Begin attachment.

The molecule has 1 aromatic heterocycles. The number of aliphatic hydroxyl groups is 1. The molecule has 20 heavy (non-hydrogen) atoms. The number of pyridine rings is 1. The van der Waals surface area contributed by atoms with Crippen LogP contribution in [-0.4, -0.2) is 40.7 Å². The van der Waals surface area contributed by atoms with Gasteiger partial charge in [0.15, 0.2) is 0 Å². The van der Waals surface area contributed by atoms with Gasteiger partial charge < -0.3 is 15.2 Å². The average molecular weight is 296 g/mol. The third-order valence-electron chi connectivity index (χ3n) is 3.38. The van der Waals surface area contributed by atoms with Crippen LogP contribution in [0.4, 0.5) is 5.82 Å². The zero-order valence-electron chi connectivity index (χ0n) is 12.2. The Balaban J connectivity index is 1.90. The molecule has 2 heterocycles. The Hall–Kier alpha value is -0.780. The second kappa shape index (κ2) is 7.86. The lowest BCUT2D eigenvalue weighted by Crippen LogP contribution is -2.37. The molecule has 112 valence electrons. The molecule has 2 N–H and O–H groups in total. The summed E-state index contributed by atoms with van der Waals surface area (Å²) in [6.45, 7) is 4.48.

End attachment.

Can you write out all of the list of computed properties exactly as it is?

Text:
The molecule has 1 aromatic heterocycles. The number of aliphatic hydroxyl groups is 1. The molecule has 20 heavy (non-hydrogen) atoms. The number of pyridine rings is 1. The van der Waals surface area contributed by atoms with Crippen LogP contribution in [-0.4, -0.2) is 40.7 Å². The van der Waals surface area contributed by atoms with Gasteiger partial charge in [0.15, 0.2) is 0 Å². The van der Waals surface area contributed by atoms with Gasteiger partial charge < -0.3 is 15.2 Å². The average molecular weight is 296 g/mol. The third-order valence-electron chi connectivity index (χ3n) is 3.38. The van der Waals surface area contributed by atoms with Crippen LogP contribution in [0.4, 0.5) is 5.82 Å². The zero-order valence-electron chi connectivity index (χ0n) is 12.2. The Balaban J connectivity index is 1.90. The molecule has 2 heterocycles. The Hall–Kier alpha value is -0.780. The second kappa shape index (κ2) is 7.86. The lowest BCUT2D eigenvalue weighted by Crippen LogP contribution is -2.37. The molecule has 112 valence electrons. The molecule has 2 N–H and O–H groups in total. The summed E-state index contributed by atoms with van der Waals surface area (Å²) in [6.45, 7) is 4.48.